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7.02.04 | Catherine Orenstein, the author of Little Red Riding Hood Uncloaked: Sex, Morality and the Evolution of a Fairy Tale (Basic Books, 2002), recently talked with Ms. about the remake of The Stepford Wives, reality TV and the culture of reinvention.

More of her analysis on the history and influence of fairy tales can be found in the Summer 2004 issue of Ms., where she writes about the telling and re-telling of Little Red Riding Hood's long walk in the woods.

Ms.: A recent full-page advertisement for The Stepford Wives movie featured the quote: “Stepford Is Us!” – New York Times. I recognized it as the headline of an op-ed you wrote in June about beauty myths and the culture of reinvention. Were you surprised to see it used as an endorsement for the film?

The op-ed wasn't critical of the movie per se; it was using the movie to launch into a discussion of ideas about beauty and femininity. It was irrelevant to a critique of the movie, pro or con. But from the point of view of a movie producer, I can see how they would pull that in. The movie does tap something extremely current and relevant. If you're promoting a movie, why not?

Ms.: What did you think of the revised ending to Stepford Wives?

I was disappointed. I think the movie missed a plum opportunity to show -- in hilarious and horrifying ways -- how Stepford is still with us. In my op-ed, I put the remake of The Stepford Wives in the context of our modern Stepfordian obsession with plastic surgery and makeovers. I hadn’t seen the movie yet, but I had seen the previews -- which I think were creepy and wonderful -- and I’d seen the movie’s website, which invited readers to upload their photos for a personal “Stepford Makeover.”

I thought perhaps the movie would be a very sharp, funny and disturbing look at this phenomena, the boom of cosmetic surgery, where women today increasingly embrace the knife and the plastic, and actually want to look somewhat robotic -- like perfect blonde, straight-nosed, big-busted Stepford mannequins. The plastic is not just a metaphor anymore.

Alas, the movie wasn’t that clever. Instead of being a sharp parody, it's a mere comedy, based on cultural clichés. It’s supposedly influenced by feminism but it's also a backlash -- the twist in the end is that it's a woman who's behind it all.

The theme of the empowered woman becoming a menace to society is hardly new. It was also big in the 1990s in movies like Disclosure, which also, like the new Stepford movie, suggested the danger of letting women anywhere near technology.

But at least the remake of Stepford Wives moves beyond the premise of the original 1975 movie -- made in an era when women were feeling oppressed by marriage and by their husbands -- that men are villains.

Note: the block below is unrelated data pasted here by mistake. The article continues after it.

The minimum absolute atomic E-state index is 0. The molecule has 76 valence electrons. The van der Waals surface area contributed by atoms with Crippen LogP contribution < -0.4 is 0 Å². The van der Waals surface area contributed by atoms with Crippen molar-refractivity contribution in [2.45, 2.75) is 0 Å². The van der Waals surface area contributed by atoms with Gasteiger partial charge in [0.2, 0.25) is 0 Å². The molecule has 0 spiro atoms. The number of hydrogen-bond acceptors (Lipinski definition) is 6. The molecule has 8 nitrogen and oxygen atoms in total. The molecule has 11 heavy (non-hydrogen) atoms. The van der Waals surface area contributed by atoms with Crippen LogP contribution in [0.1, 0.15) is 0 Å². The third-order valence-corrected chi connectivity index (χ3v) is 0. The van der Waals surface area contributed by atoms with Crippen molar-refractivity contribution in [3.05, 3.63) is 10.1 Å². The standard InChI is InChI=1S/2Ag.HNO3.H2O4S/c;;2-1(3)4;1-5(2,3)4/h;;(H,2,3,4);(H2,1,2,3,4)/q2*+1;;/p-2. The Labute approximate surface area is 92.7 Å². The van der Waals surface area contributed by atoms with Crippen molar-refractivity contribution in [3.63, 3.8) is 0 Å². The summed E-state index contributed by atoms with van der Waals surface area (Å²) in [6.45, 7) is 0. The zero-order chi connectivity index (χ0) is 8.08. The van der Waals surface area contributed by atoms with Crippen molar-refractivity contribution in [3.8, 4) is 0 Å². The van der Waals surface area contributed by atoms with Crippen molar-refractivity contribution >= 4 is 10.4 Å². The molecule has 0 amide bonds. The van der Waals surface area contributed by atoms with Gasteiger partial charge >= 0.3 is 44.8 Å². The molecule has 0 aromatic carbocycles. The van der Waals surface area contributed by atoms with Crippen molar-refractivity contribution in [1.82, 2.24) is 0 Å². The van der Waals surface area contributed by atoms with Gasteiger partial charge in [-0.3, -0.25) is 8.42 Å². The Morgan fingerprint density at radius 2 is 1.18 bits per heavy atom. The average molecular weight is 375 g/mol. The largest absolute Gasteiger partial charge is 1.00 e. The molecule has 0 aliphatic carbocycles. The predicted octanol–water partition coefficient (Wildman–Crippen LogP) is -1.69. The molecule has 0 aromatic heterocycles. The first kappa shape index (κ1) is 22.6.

In many ways the idea that men oppress women is so passé. We are all in this together. It's not just men who do it. We are in an interlocking relationship and we've really got to examine all our roles, men and women, from a more humanist perspective. At least it's more useful at this place and time.

Ms.: One of the letters the Times received in response to your op-ed was from a woman who said she rebelled against girdles in the 1950s and now she’s considering a tummy tuck, face-lift and liposuction. She asked, “Where are all those gains I thought I'd made toward women's lib in the intervening years? ‘'Stepford Is Us’ […] makes me realize -- what gains?”

Another woman wrote, “By castigating women's longing for physical perfection and treating it as one more defect that individual women need to correct about themselves, Ms. Orenstein unwittingly becomes as pejorative and judgmental as the culture she calls to task.”

What did you think of the responses?

It wasn't my intent at all to blame women in my piece, but some people took it that way. When I write about women, I always feel that in some way I am writing about myself and I don't feel I am above the dynamics that I write about. In fact, I usually write about the things that I am most vulnerable to.

The whole temptation to be as beautiful as possible or to be beautiful in a social conformist way -- I am susceptible to that. I wake up and put on makeup. I like high heels. I do a lot of things that have a whole history of controversy behind them.

Now I find myself writing about them, and I tend to write in the “we” voice because I don't feel like I am so far removed from the women who are having those crazy plastic surgeries on those reality TV shows. We are separated by circumstance and I guess by how far we'd go. But I don't see myself as categorically different. I really feel as vulnerable to social ideals of beauty as anybody else.

Ms.: How do we criticize this system of cultural transformation knowing that very few of us are outside of this system?